Ran into a strange problem recently where an Exchange 2016 server could not send mail to Office 365 via hybrid mail flow. What made this situation particularly strange is that other Exchange servers in the environment had no problem sending messages over the hybrid connection. On the problem server, messages would get stuck in the queue and eventually time out.
The queues were filled with retries such as these.
451 4.4.0 Primary target IP address responded with: "421 4.2.1 Unable to connect." Attempted failover to alternate host, but that did not succeed. Either there are no alternate hosts, or deliver failed to all alternate hosts.
This message tells us that the server was unable to connect to Office 365. Unfortunately, it does not give us much detail beyond that. For that level of detail, we need to enable logging on the SMTP send connector used to send mail to Office 365.
Turn up logging on the SMTP Send Connector
To enable logging on a send connector, log into the Exchange Admin Center (EAC) and select the Mail Flow tab and Send Connectors sub-tab. Double click the send connector named Outbound to Office 365 and select Verbose under the General tab. Click Save.
To perform this same action through the Exchange Management Shell (EMS) type the following command.
C:\> Set-SendConnector -Identity "Outbound to Office 365" -ProtocolLoggingLevel Verbose
Note: Protocol logging can take some time before it starts creating log files. You can jump-start this process by restarting the Microsoft Exchange Transport service. Keep in mind this will disrupt mail flow on that server while the service restarts. The default location for SMTP send logs in Exchange 2016 is %ExchangeInstallPath%TransportRoles\Logs\Hub\ProtocolLog\SmtpSend.
While we waited for logging to generate some entries we also confirmed that we could successfully make a connection from the problem server to Office 365. For this task, we confirmed that we could telnet over port 25 to Office 365 and send an email message. This confirmed two things. First that this server was not being blocked on outbound port 25. Second that this server could resolve and reach Office 365 servers.
Analyzing the SMTP logs
Once we re-tried a few of the messages in our queue we examined the SMTP logs. Like our telnet test, we could see Exchange was making the initial connection to Office 365. By line 14 we could see our server was transmitting its SSL certificate. However, this was quickly followed with the error TLS negotiation failed with error NoCredentials. This indicated an issue with our certificate. From face value, everything on the certificate looked correct.
Outbound to Office 365,<,"220 BL3FEO12EC057.mail.protection.outlook.com Microsoft ESMTP MAIL Service ready at Thu, 28 Feb 2017 00:00:00 +0000", Outbound to Office 365,>,EHLO exchangeservergeek.com, Outbound to Office 365,<,250-BL3FEO12EC057.mail.protection.outlook.com Hello [184.108.40.206], Outbound to Office 365,<,250-SIZE 157286400, Outbound to Office 365,<,250-PIPELINING, Outbound to Office 365,<,250-DSN, Outbound to Office 365,<,250-ENHANCEDSTATUSCODES, Outbound to Office 365,<,250-STARTTLS, Outbound to Office 365,<,250-8BITMIME, Outbound to Office 365,<,250 BINARYMIME, Outbound to Office 365,>,STARTTLS, Outbound to Office 365,<,220 2.0.0 SMTP server ready, Outbound to Office 365,*,,Sending certificate Outbound to Office 365,*,"CN=webmail.exchangeservergeek.com, OU=Exchange Server Geek, O=SuperTekBoy, L=Cincinnati, S=Ohio, C=US",Certificate subject Outbound to Office 365,*,"CN=DigiCert SHA2 Secure Server CA, O=DigiCert Inc, C=US",Certificate issuer name Outbound to Office 365,*,07A7C02B0DF809CAB510F58A270A7DE9,Certificate serial number Outbound to Office 365,*,CE3A3D779940A6855B53E2F69EF2DA4BC374D3EE,Certificate thumbprint Outbound to Office 365,*,autodiscover.exchangeservergeek.com,Certificate alternate names Outbound to Office 365,*,,TLS negotiation failed with error NoCredentials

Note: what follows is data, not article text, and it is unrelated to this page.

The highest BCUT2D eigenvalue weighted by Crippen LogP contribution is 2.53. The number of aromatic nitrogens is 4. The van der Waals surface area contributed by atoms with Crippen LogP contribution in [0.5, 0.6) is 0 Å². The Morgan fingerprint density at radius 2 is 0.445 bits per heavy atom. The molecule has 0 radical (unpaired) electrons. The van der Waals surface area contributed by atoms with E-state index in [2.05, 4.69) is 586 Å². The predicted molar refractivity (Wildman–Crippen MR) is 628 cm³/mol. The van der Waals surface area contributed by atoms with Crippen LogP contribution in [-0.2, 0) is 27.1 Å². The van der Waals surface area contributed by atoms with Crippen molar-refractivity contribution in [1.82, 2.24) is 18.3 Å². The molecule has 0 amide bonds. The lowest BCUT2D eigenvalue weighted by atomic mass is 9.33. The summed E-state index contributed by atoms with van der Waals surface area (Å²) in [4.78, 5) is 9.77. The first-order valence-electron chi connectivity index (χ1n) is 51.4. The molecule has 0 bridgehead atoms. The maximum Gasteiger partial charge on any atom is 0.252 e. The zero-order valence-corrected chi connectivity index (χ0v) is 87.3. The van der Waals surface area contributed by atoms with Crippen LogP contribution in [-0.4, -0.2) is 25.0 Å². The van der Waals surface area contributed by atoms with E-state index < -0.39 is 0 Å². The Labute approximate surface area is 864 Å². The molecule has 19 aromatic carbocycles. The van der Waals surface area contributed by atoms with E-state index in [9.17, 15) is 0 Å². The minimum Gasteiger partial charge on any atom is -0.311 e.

We then attempted to match the thumbprint of the certificate (highlighted in blue) against the working servers. It did not match. We then compared it against the certificate on the problem server. It did not match either. To compound the issue the thumbprint from the logs was not found in either the EAC or EMS. In fact, the thumbprint in Exchange Admin Center across all servers was the same. All servers also had that same certificate bound to SMTP. Yet somehow the thumbprint in the logs did not match.
Fixing TLS negotiation failed with error NoCredentials
What we found was that the problem server had two identical certificates with the same common name. One with the correct thumbprint and one with a thumbprint that matched the SMTP logs. We discovered this issue by loading up the Certificates MMC on the problem server.
To do this click Start and type MMC.
From the MMC console select the File menu followed by Add/Remove Snapin. Select Certificates and click Add. From the wizard select Computer account > Local computer > Finish. Click Ok.
Back on the console expand Certificates (Local Computer) > Personal > and select Certificates. Your duplicate is most likely here.
Determine which certificate is incorrect from the thumbprint. Right click on the duplicate and select Delete from the context menu. Click Yes to confirm.
As soon as we removed the incorrect duplicate certificate from the problem server (and retried the messages in the queue) mail started to flow. It’s uncertain why Office 365 does not attempt to match the thumbprint rather than just the common name. Hopefully, we will see this change in the future update to Office 365.
Have you run into this error? What was your solution? Drop a comment below or join the conversation on Twitter @SuperTekBoy.